Books Should Be Free is now
Loyal Books
Free Public Domain Audiobooks & eBook Downloads
Search by: Title, Author or Keyword

Peter Schlemihl   By: (1781-1838)

Book cover

First Page:

PETER SCHLEMIHL:

FROM THE GERMAN OF ADELBERT VON CHAMISSO:

TRANSLATED

BY SIR JOHN BOWRING, LL.D., &c.

WITH PLATES BY GEORGE CRUIKSHANK.

"There are more things in heaven and earth, Horatio, Than are dreamt of in your philosophy." SHAKSPEAKE.

THIRD EDITION.

LONDON: ROBERT HARDWICKE, 192, PICCADILLY.

1861.

{Schlemihl giving his shadow away: p0.jpg}

LONDON: ROBERT HARDWICKE, PRINTER, 192, PICCADILLY.

NOTICE.

Adelung said to me one day at Petersburg "Have you read Peter Schlemihl?" "No." "If you read it, you will translate it." I have translated it.

The story is a moral one. I leave its development to my readers. It would be little flattering to them to suspect they required my assistance, in order to discover the obvious lessons it conveys.

I have not scrupled to introduce a few verbal alterations; but the deviations from the original are very trifling.

THE TRANSLATOR.

To my Friend Wangner

Come to the land of shadows for awhile, And seek for truth and wisdom! Here below, In the dark misty paths of fear and woe, We weary out our souls and waste our toil; But if we harvest in the richer soil Of towering thoughts where holy breezes blow, And everlasting flowers in beauty smile No disappointment shall the labourer know. Methought I saw a fair and sparkling gem In this rude casket but thy shrewder eye, WANGNER! a jewell'd coronet could descry. Take, then, the bright, unreal diadem! Worldlings may doubt and smile insultingly, The hidden stores of truth are not for them .

J. B.

To the Same, from Fouque

We must, dear Edward, protect the history of poor Schlemihl and so protect it that it may be concealed from the eyes that are not to look into it. This is a disagreeable business; for of such eyes there is a multitude, and what mortal can decide what shall be the fate of a MS. which is more hard to guard than even an uttered word. In truth, I feel as if my head were turning round, and in my anguish jump into the abyss let the whole affair be printed!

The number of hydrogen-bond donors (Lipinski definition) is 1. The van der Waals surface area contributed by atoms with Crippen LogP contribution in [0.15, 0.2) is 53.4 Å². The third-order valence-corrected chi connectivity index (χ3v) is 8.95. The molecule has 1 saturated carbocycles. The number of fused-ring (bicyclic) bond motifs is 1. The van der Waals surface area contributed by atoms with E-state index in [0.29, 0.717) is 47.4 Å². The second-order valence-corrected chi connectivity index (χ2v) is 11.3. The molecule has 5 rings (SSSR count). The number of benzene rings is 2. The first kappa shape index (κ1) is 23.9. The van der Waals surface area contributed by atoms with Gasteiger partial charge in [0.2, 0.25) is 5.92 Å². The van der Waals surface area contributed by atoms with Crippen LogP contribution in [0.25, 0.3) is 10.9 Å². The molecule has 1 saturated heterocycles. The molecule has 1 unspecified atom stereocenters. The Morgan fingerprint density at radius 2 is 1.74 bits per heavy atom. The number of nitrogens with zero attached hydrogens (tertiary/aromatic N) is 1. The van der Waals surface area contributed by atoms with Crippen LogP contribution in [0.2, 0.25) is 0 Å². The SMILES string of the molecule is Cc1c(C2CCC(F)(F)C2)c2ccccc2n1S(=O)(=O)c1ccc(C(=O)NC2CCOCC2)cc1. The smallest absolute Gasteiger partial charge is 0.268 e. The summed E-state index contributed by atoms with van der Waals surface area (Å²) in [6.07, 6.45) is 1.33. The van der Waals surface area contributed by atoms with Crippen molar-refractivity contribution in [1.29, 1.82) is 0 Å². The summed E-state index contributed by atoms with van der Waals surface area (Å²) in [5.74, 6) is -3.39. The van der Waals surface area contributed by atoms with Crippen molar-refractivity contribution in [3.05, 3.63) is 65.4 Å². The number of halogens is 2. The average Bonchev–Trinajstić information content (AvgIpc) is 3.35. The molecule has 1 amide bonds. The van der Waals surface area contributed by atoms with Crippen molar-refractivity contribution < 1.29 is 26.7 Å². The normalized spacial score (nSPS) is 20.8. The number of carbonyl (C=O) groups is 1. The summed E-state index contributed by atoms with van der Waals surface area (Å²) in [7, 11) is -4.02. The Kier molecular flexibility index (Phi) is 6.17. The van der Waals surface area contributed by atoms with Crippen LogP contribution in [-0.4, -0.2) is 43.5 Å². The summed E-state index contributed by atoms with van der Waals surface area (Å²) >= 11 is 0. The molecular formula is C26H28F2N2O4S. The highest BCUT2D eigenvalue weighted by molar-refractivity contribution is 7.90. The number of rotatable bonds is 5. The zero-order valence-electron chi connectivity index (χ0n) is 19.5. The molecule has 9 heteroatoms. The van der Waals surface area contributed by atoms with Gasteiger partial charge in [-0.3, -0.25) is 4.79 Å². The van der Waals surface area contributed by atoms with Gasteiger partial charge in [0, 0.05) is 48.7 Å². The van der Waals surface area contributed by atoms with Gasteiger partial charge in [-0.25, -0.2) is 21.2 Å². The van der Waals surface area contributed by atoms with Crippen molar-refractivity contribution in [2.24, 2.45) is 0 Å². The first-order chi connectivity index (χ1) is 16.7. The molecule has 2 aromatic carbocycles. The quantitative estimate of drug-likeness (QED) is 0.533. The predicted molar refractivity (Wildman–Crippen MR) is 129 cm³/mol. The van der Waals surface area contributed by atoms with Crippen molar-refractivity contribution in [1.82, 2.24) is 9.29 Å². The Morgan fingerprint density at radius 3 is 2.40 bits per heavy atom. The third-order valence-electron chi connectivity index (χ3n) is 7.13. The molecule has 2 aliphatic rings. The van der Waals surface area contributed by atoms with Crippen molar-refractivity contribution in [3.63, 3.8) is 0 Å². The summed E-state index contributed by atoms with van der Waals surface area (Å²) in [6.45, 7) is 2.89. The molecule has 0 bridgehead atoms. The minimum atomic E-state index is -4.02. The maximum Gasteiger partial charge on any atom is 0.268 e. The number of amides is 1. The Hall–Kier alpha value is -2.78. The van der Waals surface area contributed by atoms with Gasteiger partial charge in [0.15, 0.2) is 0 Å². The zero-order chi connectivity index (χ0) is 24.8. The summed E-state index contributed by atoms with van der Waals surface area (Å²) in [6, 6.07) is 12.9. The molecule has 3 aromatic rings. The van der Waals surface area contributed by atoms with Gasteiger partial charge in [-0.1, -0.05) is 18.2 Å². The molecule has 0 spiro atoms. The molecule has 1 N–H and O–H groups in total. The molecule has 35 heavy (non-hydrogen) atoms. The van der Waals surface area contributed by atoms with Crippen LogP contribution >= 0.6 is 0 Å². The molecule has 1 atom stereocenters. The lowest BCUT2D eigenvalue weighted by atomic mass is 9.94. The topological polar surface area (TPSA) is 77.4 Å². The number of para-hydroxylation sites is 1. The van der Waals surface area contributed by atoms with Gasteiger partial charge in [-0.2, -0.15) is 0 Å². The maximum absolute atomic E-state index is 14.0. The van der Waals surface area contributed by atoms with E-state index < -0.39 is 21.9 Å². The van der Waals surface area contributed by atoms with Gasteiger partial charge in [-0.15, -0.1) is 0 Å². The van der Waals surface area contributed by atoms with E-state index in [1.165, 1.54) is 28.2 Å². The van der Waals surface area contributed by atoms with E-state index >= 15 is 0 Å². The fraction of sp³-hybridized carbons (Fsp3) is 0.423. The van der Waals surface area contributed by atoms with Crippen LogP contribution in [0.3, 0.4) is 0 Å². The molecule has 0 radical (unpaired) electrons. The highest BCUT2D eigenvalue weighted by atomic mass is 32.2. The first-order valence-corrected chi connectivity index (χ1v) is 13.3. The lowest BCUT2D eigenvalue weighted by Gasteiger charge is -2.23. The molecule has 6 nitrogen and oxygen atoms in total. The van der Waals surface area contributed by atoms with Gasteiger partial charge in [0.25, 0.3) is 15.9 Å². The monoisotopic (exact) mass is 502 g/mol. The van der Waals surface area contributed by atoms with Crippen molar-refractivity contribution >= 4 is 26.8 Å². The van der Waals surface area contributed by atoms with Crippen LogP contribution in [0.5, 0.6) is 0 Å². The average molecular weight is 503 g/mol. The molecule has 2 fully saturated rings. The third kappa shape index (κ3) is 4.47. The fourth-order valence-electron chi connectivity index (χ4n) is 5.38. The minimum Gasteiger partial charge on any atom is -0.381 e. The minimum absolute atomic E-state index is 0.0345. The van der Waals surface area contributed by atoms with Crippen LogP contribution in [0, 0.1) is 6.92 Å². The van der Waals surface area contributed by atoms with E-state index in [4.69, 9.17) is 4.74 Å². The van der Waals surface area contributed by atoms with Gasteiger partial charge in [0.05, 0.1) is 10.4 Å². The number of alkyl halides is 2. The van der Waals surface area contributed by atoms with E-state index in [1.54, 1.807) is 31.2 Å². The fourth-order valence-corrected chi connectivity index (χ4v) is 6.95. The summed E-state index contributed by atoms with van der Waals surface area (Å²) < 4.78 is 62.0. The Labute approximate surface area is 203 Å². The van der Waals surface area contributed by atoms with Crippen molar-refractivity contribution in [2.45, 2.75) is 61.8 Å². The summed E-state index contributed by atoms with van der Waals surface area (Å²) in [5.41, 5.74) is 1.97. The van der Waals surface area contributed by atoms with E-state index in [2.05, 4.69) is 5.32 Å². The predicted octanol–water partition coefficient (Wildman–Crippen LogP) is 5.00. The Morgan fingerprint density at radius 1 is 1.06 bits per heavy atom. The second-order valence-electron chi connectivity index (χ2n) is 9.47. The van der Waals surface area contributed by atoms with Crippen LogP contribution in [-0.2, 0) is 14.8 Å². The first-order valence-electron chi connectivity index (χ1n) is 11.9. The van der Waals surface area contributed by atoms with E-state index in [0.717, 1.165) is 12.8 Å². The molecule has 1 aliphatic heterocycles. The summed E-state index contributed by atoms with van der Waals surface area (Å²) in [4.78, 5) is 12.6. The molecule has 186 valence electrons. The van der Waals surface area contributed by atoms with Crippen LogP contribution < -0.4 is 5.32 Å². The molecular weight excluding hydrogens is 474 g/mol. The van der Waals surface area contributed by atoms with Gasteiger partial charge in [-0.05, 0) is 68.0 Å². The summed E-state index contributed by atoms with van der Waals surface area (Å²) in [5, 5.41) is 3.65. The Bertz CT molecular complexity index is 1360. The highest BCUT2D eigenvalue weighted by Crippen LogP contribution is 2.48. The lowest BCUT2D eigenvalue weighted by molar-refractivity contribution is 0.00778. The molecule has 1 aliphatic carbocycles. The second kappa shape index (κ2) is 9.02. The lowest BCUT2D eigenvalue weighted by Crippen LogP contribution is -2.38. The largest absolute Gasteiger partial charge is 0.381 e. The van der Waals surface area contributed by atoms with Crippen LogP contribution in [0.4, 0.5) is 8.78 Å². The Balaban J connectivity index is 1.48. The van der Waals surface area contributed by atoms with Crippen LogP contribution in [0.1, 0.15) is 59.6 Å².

But, Edward! there are really stronger and better grounds for this decision. Unless I am wholly deceived, there beat in our beloved Germany many hearts which are able and worthy to understand poor Schlemihl, and a tranquil smile will light upon the countenance of many an honest countryman of ours at the bitter sport in which life with him and the simple sport in which he with himself is engaged. And you, Edward, you, looking into this so sincerely grounded book, and thinking how many unknown hearts this may learn with us to love it you will let a drop of balsam fall into the deep wound, which death hath inflicted upon you and all that love you.

And to conclude: there is I know there is, from manifold experience a genius that takes charge of every printed book and delivers it into the appropriate hands, and if not always, yet very often keeps at home the undeserving: that genius holds the key to every true production of heart and soul, and opens and closes it with never failing dexterity.

To this genius, my much beloved Schlemihl! I confide thy smiles and thy tears, and thus to God commend them.

FOUQUE.

Neunhausen , May 31, 1814.

To Fouque, from Hitzig

We have done, then, the desperate deed: there is Schlemihl's story which we were to preserve to ourselves as our own secret, and lo! not only Frenchmen and Englishmen, Dutchmen and Spaniards have translated it, and Americans have reprinted it from the English text, as I announced to my own erudite Berlin, but now in our beloved Germany a new edition appears with the English etchings, which the illustrious Cruikshank sketched from the life, and wider still will the story be told. Not a word didst thou mutter to me in 1814, of the publication of the MS., and did I not deem thy reckless enterprise suitably punished by the complaints of our Chamisso, in his Voyage round the World from 1815 to 1818 complaints urged in Chili and Kamtschatka, and uttered even to his departed friend Tameramaia of Owahee, I should even now demand of you crowning retribution... Continue reading book >>




eBook Downloads
ePUB eBook
• iBooks for iPhone and iPad
• Nook
• Sony Reader
Kindle eBook
• Mobi file format for Kindle
Read eBook
• Load eBook in browser
Text File eBook
• Computers
• Windows
• Mac

Review this book



Popular Genres
More Genres
Languages
Paid Books